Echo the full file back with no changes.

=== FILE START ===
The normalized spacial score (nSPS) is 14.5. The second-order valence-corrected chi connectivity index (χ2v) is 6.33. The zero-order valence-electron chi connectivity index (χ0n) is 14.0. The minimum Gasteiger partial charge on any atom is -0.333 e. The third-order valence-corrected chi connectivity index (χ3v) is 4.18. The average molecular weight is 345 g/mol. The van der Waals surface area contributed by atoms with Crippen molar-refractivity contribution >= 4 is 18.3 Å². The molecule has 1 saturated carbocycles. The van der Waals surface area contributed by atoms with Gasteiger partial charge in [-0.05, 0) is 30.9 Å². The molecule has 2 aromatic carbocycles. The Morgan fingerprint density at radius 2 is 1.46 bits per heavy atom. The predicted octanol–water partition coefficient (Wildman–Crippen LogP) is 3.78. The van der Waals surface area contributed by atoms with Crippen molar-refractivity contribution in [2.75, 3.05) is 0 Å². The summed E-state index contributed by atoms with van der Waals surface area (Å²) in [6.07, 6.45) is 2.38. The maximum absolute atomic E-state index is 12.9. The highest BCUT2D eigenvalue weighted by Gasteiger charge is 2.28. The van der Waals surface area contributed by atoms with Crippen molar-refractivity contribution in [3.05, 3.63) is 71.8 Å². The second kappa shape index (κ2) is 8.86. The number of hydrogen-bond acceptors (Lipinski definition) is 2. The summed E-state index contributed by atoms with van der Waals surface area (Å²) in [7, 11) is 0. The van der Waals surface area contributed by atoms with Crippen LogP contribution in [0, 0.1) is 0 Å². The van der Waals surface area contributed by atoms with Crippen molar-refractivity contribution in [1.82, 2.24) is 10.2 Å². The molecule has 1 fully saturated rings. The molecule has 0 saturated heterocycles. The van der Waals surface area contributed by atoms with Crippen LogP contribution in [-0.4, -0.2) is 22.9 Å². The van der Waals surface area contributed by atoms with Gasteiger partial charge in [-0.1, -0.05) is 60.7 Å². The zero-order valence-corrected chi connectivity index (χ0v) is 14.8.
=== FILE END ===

The normalized spacial score (nSPS) is 14.5. The second-order valence-corrected chi connectivity index (χ2v) is 6.33. The zero-order valence-electron chi connectivity index (χ0n) is 14.0. The minimum Gasteiger partial charge on any atom is -0.333 e. The third-order valence-corrected chi connectivity index (χ3v) is 4.18. The average molecular weight is 345 g/mol. The van der Waals surface area contributed by atoms with Crippen molar-refractivity contribution >= 4 is 18.3 Å². The molecule has 1 saturated carbocycles. The van der Waals surface area contributed by atoms with Gasteiger partial charge in [-0.05, 0) is 30.9 Å². The molecule has 2 aromatic carbocycles. The Morgan fingerprint density at radius 2 is 1.46 bits per heavy atom. The predicted octanol–water partition coefficient (Wildman–Crippen LogP) is 3.78. The van der Waals surface area contributed by atoms with Crippen molar-refractivity contribution in [2.75, 3.05) is 0 Å². The summed E-state index contributed by atoms with van der Waals surface area (Å²) in [6.07, 6.45) is 2.38. The maximum absolute atomic E-state index is 12.9. The highest BCUT2D eigenvalue weighted by Gasteiger charge is 2.28. The van der Waals surface area contributed by atoms with Crippen molar-refractivity contribution in [3.05, 3.63) is 71.8 Å². The second kappa shape index (κ2) is 8.86. The number of hydrogen-bond acceptors (Lipinski definition) is 2. The summed E-state index contributed by atoms with van der Waals surface area (Å²) in [7, 11) is 0. The van der Waals surface area contributed by atoms with Crippen LogP contribution in [0, 0.1) is 0 Å². The van der Waals surface area contributed by atoms with Crippen molar-refractivity contribution in [1.82, 2.24) is 10.2 Å². The molecule has 1 fully saturated rings. The molecule has 0 saturated heterocycles. The van der Waals surface area contributed by atoms with Crippen LogP contribution in [-0.4, -0.2) is 22.9 Å². The van der Waals surface area contributed by atoms with Gasteiger partial charge in [-0.1, -0.05) is 60.7 Å². The zero-order valence-corrected chi connectivity index (χ0v) is 14.8.